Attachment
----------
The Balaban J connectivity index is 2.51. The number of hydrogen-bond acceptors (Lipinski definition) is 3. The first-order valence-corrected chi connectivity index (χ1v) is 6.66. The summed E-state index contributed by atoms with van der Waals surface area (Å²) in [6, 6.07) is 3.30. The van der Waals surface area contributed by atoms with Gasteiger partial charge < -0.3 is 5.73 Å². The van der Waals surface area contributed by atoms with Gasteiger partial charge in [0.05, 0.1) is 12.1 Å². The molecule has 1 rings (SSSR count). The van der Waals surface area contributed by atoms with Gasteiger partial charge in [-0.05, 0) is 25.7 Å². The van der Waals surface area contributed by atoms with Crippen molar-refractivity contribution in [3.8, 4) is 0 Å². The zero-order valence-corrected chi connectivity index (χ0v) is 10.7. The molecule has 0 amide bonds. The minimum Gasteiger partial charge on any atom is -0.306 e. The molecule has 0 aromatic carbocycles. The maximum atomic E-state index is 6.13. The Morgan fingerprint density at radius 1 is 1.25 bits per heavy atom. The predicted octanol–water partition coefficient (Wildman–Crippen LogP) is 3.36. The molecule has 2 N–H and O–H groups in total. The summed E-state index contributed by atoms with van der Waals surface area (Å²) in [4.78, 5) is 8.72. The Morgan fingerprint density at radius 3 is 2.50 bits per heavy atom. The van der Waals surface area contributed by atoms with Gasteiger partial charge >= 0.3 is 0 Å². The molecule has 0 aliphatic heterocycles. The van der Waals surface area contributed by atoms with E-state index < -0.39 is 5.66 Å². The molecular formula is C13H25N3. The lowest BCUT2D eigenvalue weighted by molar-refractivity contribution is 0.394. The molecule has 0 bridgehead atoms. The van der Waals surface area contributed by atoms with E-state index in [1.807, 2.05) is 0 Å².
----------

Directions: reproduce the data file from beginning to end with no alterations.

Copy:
The Balaban J connectivity index is 2.51. The number of hydrogen-bond acceptors (Lipinski definition) is 3. The first-order valence-corrected chi connectivity index (χ1v) is 6.66. The summed E-state index contributed by atoms with van der Waals surface area (Å²) in [6, 6.07) is 3.30. The van der Waals surface area contributed by atoms with Gasteiger partial charge < -0.3 is 5.73 Å². The van der Waals surface area contributed by atoms with Gasteiger partial charge in [0.05, 0.1) is 12.1 Å². The molecule has 1 rings (SSSR count). The van der Waals surface area contributed by atoms with Gasteiger partial charge in [-0.05, 0) is 25.7 Å². The van der Waals surface area contributed by atoms with Crippen molar-refractivity contribution in [3.8, 4) is 0 Å². The zero-order valence-corrected chi connectivity index (χ0v) is 10.7. The molecule has 0 amide bonds. The minimum Gasteiger partial charge on any atom is -0.306 e. The molecule has 0 aromatic carbocycles. The maximum atomic E-state index is 6.13. The Morgan fingerprint density at radius 1 is 1.25 bits per heavy atom. The predicted octanol–water partition coefficient (Wildman–Crippen LogP) is 3.36. The molecule has 2 N–H and O–H groups in total. The summed E-state index contributed by atoms with van der Waals surface area (Å²) in [4.78, 5) is 8.72. The Morgan fingerprint density at radius 3 is 2.50 bits per heavy atom. The van der Waals surface area contributed by atoms with Gasteiger partial charge >= 0.3 is 0 Å². The molecule has 0 aliphatic heterocycles. The van der Waals surface area contributed by atoms with E-state index < -0.39 is 5.66 Å². The molecular formula is C13H25N3. The lowest BCUT2D eigenvalue weighted by molar-refractivity contribution is 0.394. The molecule has 0 bridgehead atoms. The van der Waals surface area contributed by atoms with E-state index in [1.807, 2.05) is 0 Å².